Siegfried in Wonderland might be a better title for Christopher Wheeldon's Gilded Age staging of Swan Lake. Talent vs Money in a rivalry between a leading man and a wealthy patron, and money wins big time.
Yuck. But that's what happens when you allow people to have anything they want simply because they give you big expense accounts for your next production. Wheeldon's staging walks out of a Degas painting and into a ballet studio to begin rehearsing Swan Lake. Our prince notices the patron ogling his Odette. He wants to warn her away, but never manages to get his point across. The rehearsal ends, and while the patron whisks the girl away, the prince remains behind to work on his role. Instead, he dreams of wooing Odette by the lakeside and protecting her from the sorcerer/patron, something he couldn't do in real life.
Looks great on paper, but Wheeldon doesn't quite manage to pull off the surrealism. Having gutted the White Swan pas de deux, we never get to see Siegfried fall in love with Odette. So much for the opening act.
I can't say anything nice about the middle acts, so I won't say anything at all. They happened.
The final act has as gorgeous a white ballet as you could ever hope for. Unfortunately it cannot, by this time, salvage the mess made of the character dances in the previous act. Character in this case leaning more toward morals and ethics than national culture. Our prince has already chosen his princess, but seems helpless to do anything more than that.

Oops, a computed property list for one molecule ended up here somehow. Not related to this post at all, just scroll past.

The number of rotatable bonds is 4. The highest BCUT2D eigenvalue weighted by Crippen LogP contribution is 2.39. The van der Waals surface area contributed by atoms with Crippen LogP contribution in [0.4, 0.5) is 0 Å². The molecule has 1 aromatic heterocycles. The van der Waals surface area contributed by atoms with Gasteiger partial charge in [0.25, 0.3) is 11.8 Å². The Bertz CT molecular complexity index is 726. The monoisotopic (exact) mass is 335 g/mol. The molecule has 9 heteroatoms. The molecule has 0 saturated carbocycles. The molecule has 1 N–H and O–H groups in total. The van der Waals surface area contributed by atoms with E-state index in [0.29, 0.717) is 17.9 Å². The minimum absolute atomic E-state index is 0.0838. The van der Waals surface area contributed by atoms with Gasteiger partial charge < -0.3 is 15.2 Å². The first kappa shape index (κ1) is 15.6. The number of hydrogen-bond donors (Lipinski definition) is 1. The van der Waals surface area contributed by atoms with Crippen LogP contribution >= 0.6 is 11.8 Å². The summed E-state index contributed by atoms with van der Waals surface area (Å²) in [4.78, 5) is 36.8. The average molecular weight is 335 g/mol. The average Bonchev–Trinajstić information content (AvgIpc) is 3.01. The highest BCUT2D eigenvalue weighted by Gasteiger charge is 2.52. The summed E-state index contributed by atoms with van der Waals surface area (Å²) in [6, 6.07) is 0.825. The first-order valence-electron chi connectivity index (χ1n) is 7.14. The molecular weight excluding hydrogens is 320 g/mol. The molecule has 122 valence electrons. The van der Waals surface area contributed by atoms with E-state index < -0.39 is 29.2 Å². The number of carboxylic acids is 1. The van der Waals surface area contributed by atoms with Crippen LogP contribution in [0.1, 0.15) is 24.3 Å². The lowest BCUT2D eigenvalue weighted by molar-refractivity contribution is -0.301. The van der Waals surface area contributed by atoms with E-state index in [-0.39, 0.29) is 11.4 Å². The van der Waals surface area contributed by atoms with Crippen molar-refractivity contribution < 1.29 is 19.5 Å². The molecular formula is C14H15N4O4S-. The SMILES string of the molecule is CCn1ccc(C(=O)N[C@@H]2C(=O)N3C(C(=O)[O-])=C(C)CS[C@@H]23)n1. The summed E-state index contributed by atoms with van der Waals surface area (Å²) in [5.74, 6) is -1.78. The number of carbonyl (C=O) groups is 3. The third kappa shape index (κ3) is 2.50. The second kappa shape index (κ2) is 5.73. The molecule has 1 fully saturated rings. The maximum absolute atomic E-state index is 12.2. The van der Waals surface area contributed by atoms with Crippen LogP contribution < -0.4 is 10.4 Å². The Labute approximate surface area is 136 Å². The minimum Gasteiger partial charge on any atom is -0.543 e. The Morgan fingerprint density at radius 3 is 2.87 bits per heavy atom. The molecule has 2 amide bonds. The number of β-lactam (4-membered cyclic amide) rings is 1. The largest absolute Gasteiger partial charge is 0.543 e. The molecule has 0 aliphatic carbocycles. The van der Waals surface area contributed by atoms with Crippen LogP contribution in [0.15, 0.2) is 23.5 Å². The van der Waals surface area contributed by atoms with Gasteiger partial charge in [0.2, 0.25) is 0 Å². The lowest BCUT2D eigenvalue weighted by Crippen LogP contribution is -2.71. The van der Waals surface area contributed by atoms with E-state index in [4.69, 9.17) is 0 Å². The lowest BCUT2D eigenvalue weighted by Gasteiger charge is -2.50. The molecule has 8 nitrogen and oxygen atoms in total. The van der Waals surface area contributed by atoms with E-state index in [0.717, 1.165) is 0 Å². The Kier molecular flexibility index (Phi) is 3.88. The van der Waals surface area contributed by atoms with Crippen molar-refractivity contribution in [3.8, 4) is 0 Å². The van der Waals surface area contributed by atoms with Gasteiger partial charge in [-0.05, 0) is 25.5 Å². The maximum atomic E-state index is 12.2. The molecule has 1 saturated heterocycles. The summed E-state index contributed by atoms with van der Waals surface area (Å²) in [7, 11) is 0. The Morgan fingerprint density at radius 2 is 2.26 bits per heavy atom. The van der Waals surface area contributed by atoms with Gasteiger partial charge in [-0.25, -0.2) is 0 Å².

The dancers of Pennsylvania Ballet have worked hard to embrace the sweeping changes brought about as the company transitioned from the artistic direction of Roy Kaiser to that of Angel Corella. They deserve something better than this flawed, early work of Wheeldon's. Give them Wheeldon's Alice in Wonderland, for instance, in which he had the strong whimsy of Lewis Carroll to back him up and enable him to achieve what he missed with the thin fairy tale of Swan Lake.
The company has grown strong under Corella's direction. For the upcoming season, their full-length production will be Corella's staging of Don Quixote, a world premiere for the artistic director as well as the company. Once they've managed this, they'll be more than ready for a Swan Lake worthy of their hard work and desire for excellence.